Over sixty percent of Czechs are worried about loosing their job as a result of the crisis, according to the outcome of a poll conducted by the STEM agency. Eighty-eight percent of them say they would be willing to requalify or accept a worse paid job if they were laid off. Only thirty six-percent said they would be willing to move to a different part of the country where the chances of finding employment are higher.
The discrimination of Romanies in the Czech Republic is more widespread than in any other EU country, according to the results of a comparative study on the rights of minorities across Europe. Two thirds of Czech Romanies said they had been subjected to some form of discrimination in the past 12 months. Eighty-three percent of Czech Romanies feel that they do not have equal opportunities when it comes to getting an education, finding work, getting medical attention, being served in a restaurant or getting a bank loan.
Outgoing Prime Minister Mirek Topolánek who is still at the helm of the
Czech EU presidency has been holding talks in Moldova in an effort to calm
tension following the communist party’s victory in the country’s
disputed parliamentary elections. After meeting with President Vladimir
Voronin, Prime Minister Zinaida Greceani and members of the opposition the
Czech prime minister said
he had received numerous documents and some evidence of potential
manipulation which he would pass on to EU foreign ministers next week.
He called for the establishment of a commission made up of government
officials, representatives of the opposition and international
Moldova’s opposition leaders insist the elections had been rigged, and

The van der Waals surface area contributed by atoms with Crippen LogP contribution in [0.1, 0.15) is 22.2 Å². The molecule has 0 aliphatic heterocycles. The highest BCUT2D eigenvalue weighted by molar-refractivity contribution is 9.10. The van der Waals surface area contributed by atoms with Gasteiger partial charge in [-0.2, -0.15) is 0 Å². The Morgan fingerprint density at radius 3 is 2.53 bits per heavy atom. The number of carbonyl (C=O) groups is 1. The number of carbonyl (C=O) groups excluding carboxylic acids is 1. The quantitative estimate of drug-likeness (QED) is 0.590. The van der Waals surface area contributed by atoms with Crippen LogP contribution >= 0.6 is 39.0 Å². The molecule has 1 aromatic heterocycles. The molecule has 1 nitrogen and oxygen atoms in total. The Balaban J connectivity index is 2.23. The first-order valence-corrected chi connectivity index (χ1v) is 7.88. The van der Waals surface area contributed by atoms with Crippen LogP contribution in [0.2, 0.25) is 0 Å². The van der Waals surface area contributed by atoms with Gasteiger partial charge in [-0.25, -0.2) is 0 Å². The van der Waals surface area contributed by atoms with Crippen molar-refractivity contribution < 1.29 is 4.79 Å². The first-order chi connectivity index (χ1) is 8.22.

say they have evidence of over 20,000 irregularities, including two
different lists of voters.
Moldova is one of six former Soviet republics which have been invited to take part in the EU’s Eastern Partnership Programme to be launched at the bloc’s Prague summit on May 7. The Czech EU presidency has stressed the importance of forging closer ties with the former Soviet republics in order to motivate them on the road to democracy. The Eastern Partnership Programme aims to facilitate visa agreements, free trade deals and strategic partnership agreements.
The Czech Office for the Protection of Personal Data announced on Tuesday that it would probe a leak of ‘sensitive’ data on politicians who attended the recent EU-US summit in Prague. The Czech EU presidency has admitted that a publicly accessible computer in a Prague hotel displayed information on EU officials taking part in the summit on April 5. The cause of the leak was ‘unintentional human error’, it said. A Finnish tourist stumbled across politicians’ passport numbers, flight details and medical information on a public access computer, the Finnish news agency STT reported on Friday. The office said that there was a serious suspicion that a breach of the law had occurred. The maximum fine for releasing confidential material is 10 million crowns, around 500,000 dollars.
Czech president burns giant red underpants at press briefing
Restoration work on Prague’s Astronomical Clock reveals hidden secrets
Czech government seeks power to set quotas for foreign workers by decree
Czech restaurants and pubs facing serious shortage of workers
Study indicates ethnic hate is contagious